Immersive content, drone footage, virtual and augmented reality are among the hottest topics in advertising, yet many in the industry only have surface knowledge. They remain unaware how to effectively approach this space.
To address this, Horizon Media’s New York City office hosted its first DSCVR: Virtual Reality Summit earlier this week. More than 300 Horizon clients and employees were immersed in VR specifics, marketing opportunities and best practices.
Tanvir Hannan, the agency’s head of conversations, Why Group, kicked off the event with an overview of the Virtual Reality landscape. He shared insights on consumer trends and behaviors surrounding VR, and explained how marketers can leverage VR technologies to reach consumers.
Hannan told attendees that marketers must consider VR as either a "portal for entertainment or a utilitarian tool" that makes consumers’ lives easier, in order to effectively use this technology. VR requires marketers to rethink media and focus sharply on immersive experiences versus trying to retrofit VR into existing campaigns.
Donnie Williams, chief digital officer, Horizon, moderated the panel “The Future of Storytelling” with Monika Ratner, Horizon’s director, social media and invention; Tony Mugavero, founder/CEO, Littlstar; Jenna Pirog, virtual reality editor, The New York Times; and Pete Jones senior producer at Framestore’s VR Studio in New York.
The panelists touched on 360-video, which is not technically VR, but serves as a "gateway drug" for VR because it’s more easily accessible and more affordable to produce. Mugavero shared that there will always be a spectrum of consumption from passive -- known as 360 video -- to active, which is VR.
Mugavero and Pirog cautioned that although 360-video has allowed brands to create affordable 360 experiences using highly visual content, it should be approached differently.
For example, Pirog noted that rapid movements in 360 video might induce vertigo and make some viewers “puke.”
Williams approached the panel from the view of a skeptic: if VR is considered another form of media, is there even a place for it? He wondered. Mugavero acknowledged that it is hard to change people’s behaviors. We are used to going home and watching Netflix rather than going home and putting on a VR headset. “This is the challenge the VR industry is faced with-- how do we give people a reason utilize VR?”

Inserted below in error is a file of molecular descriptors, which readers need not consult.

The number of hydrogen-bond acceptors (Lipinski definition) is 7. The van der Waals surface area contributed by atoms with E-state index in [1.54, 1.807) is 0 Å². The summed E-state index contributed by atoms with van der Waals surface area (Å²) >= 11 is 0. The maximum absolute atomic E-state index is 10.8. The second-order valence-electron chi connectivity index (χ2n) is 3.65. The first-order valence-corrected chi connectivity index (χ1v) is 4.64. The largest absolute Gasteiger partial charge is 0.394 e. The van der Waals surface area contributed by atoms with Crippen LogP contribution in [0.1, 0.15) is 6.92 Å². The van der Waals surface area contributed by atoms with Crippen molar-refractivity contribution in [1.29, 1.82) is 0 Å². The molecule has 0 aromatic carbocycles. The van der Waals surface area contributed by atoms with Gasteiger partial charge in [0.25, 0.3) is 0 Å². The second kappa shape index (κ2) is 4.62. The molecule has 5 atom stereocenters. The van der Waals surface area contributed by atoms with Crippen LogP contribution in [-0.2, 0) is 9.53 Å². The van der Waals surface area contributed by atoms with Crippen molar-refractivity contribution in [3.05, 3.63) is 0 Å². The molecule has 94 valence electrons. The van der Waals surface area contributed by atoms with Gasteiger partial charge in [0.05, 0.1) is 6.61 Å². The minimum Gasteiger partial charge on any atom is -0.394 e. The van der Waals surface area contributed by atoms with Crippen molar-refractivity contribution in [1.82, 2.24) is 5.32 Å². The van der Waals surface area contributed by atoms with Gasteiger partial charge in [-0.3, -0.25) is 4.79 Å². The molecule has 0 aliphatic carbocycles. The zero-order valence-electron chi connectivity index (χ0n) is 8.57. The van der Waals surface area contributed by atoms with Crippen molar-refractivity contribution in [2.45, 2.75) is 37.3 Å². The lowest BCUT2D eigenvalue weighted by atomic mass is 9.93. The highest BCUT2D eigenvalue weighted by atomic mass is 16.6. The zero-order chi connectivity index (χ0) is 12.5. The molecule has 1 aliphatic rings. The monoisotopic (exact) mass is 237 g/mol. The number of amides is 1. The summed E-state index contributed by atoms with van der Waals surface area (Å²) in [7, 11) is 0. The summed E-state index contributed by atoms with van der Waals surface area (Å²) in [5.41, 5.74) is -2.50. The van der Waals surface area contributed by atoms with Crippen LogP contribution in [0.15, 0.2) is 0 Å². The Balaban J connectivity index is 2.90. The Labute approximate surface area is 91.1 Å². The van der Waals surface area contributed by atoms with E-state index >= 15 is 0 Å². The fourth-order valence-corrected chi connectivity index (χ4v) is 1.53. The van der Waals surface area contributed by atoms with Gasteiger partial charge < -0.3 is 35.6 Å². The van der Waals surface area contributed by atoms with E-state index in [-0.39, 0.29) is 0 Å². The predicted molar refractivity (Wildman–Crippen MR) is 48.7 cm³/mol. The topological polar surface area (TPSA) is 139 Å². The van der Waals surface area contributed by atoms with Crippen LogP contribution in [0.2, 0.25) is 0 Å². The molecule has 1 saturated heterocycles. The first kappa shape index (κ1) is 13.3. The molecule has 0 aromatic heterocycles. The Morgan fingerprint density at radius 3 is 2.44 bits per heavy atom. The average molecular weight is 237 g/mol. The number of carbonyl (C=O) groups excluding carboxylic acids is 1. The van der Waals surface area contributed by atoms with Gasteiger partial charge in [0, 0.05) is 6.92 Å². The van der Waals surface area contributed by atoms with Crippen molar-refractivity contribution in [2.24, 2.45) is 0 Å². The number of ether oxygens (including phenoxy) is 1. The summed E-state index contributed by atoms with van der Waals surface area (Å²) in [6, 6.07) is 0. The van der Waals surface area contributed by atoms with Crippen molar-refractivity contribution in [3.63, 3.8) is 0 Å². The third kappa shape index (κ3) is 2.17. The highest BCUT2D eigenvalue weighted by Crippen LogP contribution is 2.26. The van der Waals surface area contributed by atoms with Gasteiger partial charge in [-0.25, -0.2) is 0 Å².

Meanwhile, slang matters.
Jones explained that we are still trying to understand the language, which is fundamental at this point in the development of the technology. From a journalism standpoint, Pirog agreed that there is undoubtedly room for VR as an additional form of media; in fact at The New York Times, it has its own category.
“The storytelling potential that VR holds for journalism is huge, and we are slowly experimenting with what stories work best with this technology,” she said.
The Times’ efforts in the VR arena were recognized at Cannes, where it (along with partners it worked with) won multiple Lions for a VR-capable app and a piece of VR journalism shot for that app.
Another topic broached was the need for better metrics in the VR space. Currently heat maps can detect where viewers are looking while using VR, and engagement times can be measured, but marketers will want more data when investing in VR technology, the panelists said.
Williams asked the panel to offer suggestions for ways a marketer today can use VR tech effectively. Ratner proposed that two of the most feasible ways for marketers is 360-video production (which people find comfortable and accessible), and incorporating VR into event experiences.
Hannan added that VR must serve a purpose for marketers and not just be used for the sake of using it.
As to when VR might reach some kind of scale, the panel unanimously agreed that it would happen when mass-produced and affordable viewing devices are available and importantly, are easy to plug and play with instant syncing with existing platforms and products.
Ratner stated that VR has been looked at as an isolated experience, adding however that “we will see it ultimately become more of a social experience in the future.” Pirog voiced concerns about people falling over or hitting furniture while using VR at home, and envisions the future of VR as a sensory experience in movie theater-like situations.
Mugavaro concluded by saying he is looking forward to when VR moves from being seen as an entertainment device to a part of our everyday lives.
The agency's Los Angeles' office plans to host a similar event in the coming months.